Source: The Straits Times, Wednesday 3 August 2011
A Chinese carpenter, who sued for damages amounting $360,200 after he collapsed from heatstroke at work, has reached a settlement with his former employer on liability issue.
According to the news report, the carpenter came to Singapore at the end of April last year and started work immediately after his arrival. While working in a condominium site, he lost consciousness and his head hit against a hard surface after he collapsed from heatstroke. As the carpenter came from his hometown with cooler weather of 15 deg C to 18 deg C, he felt that he was not given time to acclimatize to the local humid weather.
After the accident, he was unable to talk and requires help in performing basic daily functions. He is also unable to work again.
Measures to prevent heat stress:
- Install local exhaust ventilation (LEV) systems
- Educate employees on the awareness of heat stress
- Employees should hydrate themselves with plenty of water
- Supervisors trained to detect early signs of heat stress and take prevention actions
- Employers should factor in employees’ physical conditions and minimize their skin exposure to the sun
In case you detect a victim:
- activate relevant emergency response
- immediately move him to a cool area
- wet the victim’s clothes with cool water
Source: The Straits Times, Tuesday 06 September 2011
The high court has ruled that the widow of a general manager, who died in Cambodia while waiting in a hotel room to be taken to a meeting, qualifies for workmen’s compensation.
According to the news report, the judge ruled that the deceased’s death from a likely heart attack, was an accident that happened in the course of employment even though the Commissioner for Labour’s decision was that the death was not work related and the insurer also contested the appeal by the widow.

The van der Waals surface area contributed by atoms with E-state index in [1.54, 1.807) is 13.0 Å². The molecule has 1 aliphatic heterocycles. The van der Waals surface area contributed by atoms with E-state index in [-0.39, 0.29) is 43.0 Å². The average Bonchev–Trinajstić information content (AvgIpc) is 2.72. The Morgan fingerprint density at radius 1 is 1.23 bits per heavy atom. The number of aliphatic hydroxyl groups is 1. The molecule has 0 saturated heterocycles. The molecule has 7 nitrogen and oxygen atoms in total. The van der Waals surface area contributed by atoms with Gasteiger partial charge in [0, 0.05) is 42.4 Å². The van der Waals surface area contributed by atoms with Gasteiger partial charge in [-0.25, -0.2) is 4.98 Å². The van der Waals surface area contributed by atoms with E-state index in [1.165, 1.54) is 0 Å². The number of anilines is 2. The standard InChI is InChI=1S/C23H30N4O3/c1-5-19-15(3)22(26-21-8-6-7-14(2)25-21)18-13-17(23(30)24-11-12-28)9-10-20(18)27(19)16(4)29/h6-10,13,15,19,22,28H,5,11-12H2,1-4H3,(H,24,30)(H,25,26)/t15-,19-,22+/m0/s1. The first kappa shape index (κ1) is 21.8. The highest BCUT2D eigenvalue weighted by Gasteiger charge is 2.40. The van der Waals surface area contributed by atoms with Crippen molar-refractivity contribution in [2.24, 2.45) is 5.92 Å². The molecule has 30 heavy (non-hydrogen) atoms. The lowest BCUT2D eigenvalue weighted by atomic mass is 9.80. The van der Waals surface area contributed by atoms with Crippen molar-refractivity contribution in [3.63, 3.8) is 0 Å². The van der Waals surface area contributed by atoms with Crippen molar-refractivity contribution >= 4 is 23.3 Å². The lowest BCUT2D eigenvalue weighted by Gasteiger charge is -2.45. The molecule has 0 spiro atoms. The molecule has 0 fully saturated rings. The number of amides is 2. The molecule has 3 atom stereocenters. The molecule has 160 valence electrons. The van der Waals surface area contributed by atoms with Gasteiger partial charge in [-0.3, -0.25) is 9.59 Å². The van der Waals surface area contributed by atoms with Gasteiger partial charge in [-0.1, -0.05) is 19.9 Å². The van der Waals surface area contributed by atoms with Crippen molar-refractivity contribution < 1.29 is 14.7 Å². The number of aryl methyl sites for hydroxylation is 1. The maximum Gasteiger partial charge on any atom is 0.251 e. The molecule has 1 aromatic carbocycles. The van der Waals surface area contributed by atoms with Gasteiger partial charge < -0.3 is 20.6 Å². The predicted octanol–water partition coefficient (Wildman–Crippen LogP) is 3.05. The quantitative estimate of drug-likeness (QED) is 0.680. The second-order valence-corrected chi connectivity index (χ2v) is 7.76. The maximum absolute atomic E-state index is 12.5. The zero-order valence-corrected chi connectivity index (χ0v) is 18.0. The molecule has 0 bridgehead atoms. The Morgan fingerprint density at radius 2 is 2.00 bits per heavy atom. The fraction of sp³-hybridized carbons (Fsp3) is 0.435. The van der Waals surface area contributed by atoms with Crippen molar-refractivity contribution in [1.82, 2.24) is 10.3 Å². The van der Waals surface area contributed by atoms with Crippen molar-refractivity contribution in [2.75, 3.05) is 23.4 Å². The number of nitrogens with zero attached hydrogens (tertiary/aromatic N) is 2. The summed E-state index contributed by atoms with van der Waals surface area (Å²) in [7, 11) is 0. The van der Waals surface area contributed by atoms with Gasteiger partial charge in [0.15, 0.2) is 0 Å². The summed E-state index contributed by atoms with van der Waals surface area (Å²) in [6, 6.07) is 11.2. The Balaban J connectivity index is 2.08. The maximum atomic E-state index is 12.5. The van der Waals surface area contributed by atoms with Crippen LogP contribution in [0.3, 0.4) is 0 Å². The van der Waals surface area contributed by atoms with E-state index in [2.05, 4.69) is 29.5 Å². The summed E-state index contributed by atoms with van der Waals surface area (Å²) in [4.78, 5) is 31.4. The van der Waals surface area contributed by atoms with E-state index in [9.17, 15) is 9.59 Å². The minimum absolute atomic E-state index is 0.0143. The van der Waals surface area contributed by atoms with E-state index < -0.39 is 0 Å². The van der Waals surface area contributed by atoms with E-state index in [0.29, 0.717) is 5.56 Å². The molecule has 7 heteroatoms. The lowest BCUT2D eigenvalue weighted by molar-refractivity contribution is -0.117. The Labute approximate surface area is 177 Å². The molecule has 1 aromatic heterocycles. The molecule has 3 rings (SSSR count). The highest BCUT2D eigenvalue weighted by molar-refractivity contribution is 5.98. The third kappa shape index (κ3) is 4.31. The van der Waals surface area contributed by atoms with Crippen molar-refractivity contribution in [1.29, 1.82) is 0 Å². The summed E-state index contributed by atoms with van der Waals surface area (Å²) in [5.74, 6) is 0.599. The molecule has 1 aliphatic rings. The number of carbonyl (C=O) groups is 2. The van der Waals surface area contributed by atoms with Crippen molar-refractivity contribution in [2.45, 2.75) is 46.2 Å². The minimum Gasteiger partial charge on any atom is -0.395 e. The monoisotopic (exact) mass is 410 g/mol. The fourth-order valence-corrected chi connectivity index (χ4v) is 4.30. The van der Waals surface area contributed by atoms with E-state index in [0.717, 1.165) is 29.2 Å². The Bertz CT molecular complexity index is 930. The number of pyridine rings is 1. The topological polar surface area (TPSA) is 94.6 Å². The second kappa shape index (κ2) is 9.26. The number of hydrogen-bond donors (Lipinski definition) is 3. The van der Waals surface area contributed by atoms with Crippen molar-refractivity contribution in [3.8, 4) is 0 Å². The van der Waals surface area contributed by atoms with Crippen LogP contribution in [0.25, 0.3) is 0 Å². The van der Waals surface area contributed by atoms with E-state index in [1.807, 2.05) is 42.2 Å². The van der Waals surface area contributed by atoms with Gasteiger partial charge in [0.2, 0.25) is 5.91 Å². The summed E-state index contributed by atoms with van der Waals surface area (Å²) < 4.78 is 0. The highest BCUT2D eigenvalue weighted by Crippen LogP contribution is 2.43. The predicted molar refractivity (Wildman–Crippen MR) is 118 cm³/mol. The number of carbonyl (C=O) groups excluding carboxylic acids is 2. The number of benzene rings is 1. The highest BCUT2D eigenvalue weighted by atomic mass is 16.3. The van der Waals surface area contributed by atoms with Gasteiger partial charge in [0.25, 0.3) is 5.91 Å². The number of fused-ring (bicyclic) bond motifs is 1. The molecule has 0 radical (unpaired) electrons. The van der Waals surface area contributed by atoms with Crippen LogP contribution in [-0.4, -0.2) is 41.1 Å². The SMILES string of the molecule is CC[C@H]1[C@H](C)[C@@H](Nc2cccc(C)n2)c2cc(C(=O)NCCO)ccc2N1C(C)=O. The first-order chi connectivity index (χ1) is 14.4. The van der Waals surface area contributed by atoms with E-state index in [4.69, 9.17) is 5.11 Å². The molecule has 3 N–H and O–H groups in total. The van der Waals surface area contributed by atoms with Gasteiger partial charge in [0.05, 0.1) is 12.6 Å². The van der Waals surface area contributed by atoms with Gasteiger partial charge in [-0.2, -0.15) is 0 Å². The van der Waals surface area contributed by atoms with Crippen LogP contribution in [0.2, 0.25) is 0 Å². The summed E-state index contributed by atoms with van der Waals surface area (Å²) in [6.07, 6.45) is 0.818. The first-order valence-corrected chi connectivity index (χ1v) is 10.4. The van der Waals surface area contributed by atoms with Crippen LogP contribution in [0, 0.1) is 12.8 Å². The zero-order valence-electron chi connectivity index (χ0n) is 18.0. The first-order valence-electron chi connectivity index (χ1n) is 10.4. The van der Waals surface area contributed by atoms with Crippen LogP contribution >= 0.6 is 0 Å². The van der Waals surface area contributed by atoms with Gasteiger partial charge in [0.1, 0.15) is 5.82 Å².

It was reported that the deceased represented his firm and went to Cambodia to attend an anniversary dinner of its client. He was found dead in his hotel room the next day when an official went to his hotel to take him to a meeting.
Following the judgement, the deceased family stands to be compensated up to $140,000 under the Act since the judge ruled that the deceased’s entire trip was a working one with no leisure activities planned. The judge even commented that even if leisure activites were included as part of the programme, so long as they were sanctioned by the employer, they would not amount to a breach in employment.
Under Work Injury Compensation Benefits, compensation is payable when:
- an employee who is residing in Singapore and employed by an employer in Singapore, meets with an accident in a place outside Singapore where he is required to work
- an employee suffers personal injury by accident arising out of and in the course of employment
- an employee meets with an accident while traveling as a passenger to and from his place of work in a vehicle operated by or on behalf of his employer
For more information on the Work Injury Compensation, please refer to the MOM website.